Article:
Because of its long and complex history, Britain is not divided or mapped like this. In any case, a regular structure would not fit it as a whole island and in fact the white-leafed decagon is about as big a regular circle one could have in Britain. If such structures arrived in the first flush of expansion by tribal groups (by coalescence of naturally dividing breeding groups) then regularity in division of a circular structure might be a simple and hence attractive decision, graspable by the pre-existing familial mind of all the tribe members and un-requiring of the complex mapping found in present day printed maps. Directions from the center locate a tribes regional affiliation without a map. Such a structure is attractive also to autocratic or bureaucratic needs, whilst integrating prior mythic or religious structures, now relating to the overall pattern - as occurred in the establishment of Iceland.

The people of the North appear to have preferred organization according to twelve, as is seen in Iceland etc. and this may relate to an Indo-Europeans desire to incorporate prime number three rather than prime number five. In reading George Thomson's description of the Roman state, one sees that units of ten and one hundred were popular. If the Roman model of ten (300 units in all forming the Roman state electing a king or rex) then could the white-leafed decagon's organization (if it is a tribal state structure) be a division chosen for the post-Roman Anglo Saxon state of Alfred or was it pre-Roman? It is quite likely that post-Roman governmental structures could have evolved from the Roman organization of Britain or at least from Roman ideas in contrast to Norse norms and one notes that the Anglo Saxons were organized according to Hundreds (of tribes) in their administration.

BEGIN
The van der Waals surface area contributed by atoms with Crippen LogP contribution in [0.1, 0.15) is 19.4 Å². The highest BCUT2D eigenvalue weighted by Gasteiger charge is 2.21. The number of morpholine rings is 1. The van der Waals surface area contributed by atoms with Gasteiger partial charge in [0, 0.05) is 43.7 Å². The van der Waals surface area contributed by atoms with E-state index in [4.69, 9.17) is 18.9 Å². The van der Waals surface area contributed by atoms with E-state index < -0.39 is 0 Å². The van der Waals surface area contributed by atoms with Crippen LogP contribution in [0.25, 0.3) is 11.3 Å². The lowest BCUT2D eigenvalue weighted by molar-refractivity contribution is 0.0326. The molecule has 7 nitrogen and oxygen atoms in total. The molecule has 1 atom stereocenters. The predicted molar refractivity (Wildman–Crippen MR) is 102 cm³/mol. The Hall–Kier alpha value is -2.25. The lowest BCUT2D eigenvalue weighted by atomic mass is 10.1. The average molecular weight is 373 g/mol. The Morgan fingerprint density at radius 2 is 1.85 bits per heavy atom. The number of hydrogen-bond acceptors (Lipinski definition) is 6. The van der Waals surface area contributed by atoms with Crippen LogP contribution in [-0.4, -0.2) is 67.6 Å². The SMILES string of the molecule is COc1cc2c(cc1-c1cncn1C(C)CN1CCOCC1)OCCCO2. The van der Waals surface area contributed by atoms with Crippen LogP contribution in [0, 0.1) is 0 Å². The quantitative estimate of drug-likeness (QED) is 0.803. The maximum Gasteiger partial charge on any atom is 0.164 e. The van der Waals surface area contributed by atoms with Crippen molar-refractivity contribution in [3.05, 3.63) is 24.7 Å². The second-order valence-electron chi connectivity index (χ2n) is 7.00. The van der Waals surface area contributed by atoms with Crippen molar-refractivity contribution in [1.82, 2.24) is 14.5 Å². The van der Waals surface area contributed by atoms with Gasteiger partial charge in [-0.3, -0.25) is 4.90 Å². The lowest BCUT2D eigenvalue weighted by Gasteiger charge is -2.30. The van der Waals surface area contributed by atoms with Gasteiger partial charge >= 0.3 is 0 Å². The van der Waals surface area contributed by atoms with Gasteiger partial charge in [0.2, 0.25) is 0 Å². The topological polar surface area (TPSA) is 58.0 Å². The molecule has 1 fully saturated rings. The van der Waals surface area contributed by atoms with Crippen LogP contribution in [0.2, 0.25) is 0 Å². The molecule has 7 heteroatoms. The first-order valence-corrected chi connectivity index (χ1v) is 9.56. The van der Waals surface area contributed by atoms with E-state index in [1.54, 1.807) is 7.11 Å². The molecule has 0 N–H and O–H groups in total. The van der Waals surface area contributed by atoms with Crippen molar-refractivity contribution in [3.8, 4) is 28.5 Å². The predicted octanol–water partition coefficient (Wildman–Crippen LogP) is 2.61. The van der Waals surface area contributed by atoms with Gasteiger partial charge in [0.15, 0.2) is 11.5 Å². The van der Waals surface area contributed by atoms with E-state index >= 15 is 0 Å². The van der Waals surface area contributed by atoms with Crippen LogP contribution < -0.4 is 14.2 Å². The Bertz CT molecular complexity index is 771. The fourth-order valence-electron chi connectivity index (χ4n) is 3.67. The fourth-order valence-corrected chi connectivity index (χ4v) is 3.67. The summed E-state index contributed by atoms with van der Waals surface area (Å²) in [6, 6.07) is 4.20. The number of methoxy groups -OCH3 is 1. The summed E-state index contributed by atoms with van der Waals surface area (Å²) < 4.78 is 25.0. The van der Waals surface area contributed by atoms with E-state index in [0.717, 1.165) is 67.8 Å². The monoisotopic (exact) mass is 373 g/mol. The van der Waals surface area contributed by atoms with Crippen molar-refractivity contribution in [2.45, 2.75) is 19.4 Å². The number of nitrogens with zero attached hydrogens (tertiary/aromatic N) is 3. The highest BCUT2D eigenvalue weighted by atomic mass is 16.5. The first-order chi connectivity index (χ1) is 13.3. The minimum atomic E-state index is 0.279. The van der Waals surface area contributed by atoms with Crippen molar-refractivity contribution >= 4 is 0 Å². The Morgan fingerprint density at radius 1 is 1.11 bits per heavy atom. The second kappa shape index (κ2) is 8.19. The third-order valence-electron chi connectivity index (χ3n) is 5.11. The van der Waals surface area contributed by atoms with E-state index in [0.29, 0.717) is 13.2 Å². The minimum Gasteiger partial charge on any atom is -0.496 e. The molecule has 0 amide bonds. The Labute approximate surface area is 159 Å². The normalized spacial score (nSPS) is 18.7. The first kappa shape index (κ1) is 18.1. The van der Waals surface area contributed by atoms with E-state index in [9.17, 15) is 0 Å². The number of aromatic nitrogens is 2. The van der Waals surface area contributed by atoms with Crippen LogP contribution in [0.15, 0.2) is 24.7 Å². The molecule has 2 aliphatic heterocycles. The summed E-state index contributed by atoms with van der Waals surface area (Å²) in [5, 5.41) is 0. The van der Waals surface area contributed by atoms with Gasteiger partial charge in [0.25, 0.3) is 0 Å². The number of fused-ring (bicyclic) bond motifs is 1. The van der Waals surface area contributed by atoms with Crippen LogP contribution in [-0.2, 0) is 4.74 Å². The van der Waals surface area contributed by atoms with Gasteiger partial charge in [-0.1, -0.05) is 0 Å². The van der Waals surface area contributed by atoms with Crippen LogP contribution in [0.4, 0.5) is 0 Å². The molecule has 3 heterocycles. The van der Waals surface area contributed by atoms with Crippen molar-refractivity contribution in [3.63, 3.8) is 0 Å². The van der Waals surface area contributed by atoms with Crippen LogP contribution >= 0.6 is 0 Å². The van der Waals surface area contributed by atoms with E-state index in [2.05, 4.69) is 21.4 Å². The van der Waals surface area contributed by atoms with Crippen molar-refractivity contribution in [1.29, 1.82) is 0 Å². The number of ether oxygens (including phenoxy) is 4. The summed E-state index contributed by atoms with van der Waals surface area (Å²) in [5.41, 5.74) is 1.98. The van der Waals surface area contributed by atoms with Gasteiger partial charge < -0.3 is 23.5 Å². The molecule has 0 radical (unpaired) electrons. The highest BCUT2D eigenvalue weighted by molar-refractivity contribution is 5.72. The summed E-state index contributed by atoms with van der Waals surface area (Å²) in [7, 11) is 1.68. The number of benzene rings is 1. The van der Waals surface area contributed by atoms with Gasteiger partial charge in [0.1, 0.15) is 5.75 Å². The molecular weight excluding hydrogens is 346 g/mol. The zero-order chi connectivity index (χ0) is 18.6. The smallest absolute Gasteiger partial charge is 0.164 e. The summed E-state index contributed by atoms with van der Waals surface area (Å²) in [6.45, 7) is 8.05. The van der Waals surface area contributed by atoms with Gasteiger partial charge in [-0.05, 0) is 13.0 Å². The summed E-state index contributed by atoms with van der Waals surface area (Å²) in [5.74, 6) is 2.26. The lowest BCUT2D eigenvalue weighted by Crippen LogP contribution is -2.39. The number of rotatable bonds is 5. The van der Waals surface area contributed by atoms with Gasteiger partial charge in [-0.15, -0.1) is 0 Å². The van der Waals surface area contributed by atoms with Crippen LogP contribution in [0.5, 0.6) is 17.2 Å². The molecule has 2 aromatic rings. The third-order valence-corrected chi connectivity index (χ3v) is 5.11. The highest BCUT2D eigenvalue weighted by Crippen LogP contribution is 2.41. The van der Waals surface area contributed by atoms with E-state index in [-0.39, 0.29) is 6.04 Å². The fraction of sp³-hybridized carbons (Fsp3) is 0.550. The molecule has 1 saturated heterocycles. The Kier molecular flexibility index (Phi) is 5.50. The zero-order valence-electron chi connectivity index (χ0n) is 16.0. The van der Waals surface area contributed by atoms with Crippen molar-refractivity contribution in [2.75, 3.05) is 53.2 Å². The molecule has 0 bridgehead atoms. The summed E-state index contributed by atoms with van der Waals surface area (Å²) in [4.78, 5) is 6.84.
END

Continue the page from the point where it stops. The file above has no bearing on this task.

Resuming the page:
This theory departs from my own "monoculture of thinking" about landscape structures having to be the product of number specialists wishing only to stamp shapes or their elite knowledge onto the land. The simple notion of a circle representing the earth and human groups upon it is natural to tribal groups. Using a convenient number (ten or twelve) to regionally locate and allocate tribes, created an efficient means for organizing tribes upon the Earth. The anthropology of human groups, their invariant evolution and natural modes of work and reproduction, needs to be considered in understanding otherwise enigmatic landscape geometries.


Phaidon's Atlas of the Greek World by Peter Levi gives a useful cross bearing on George Thomson's book from an Oxford Fellow in Classical Studies: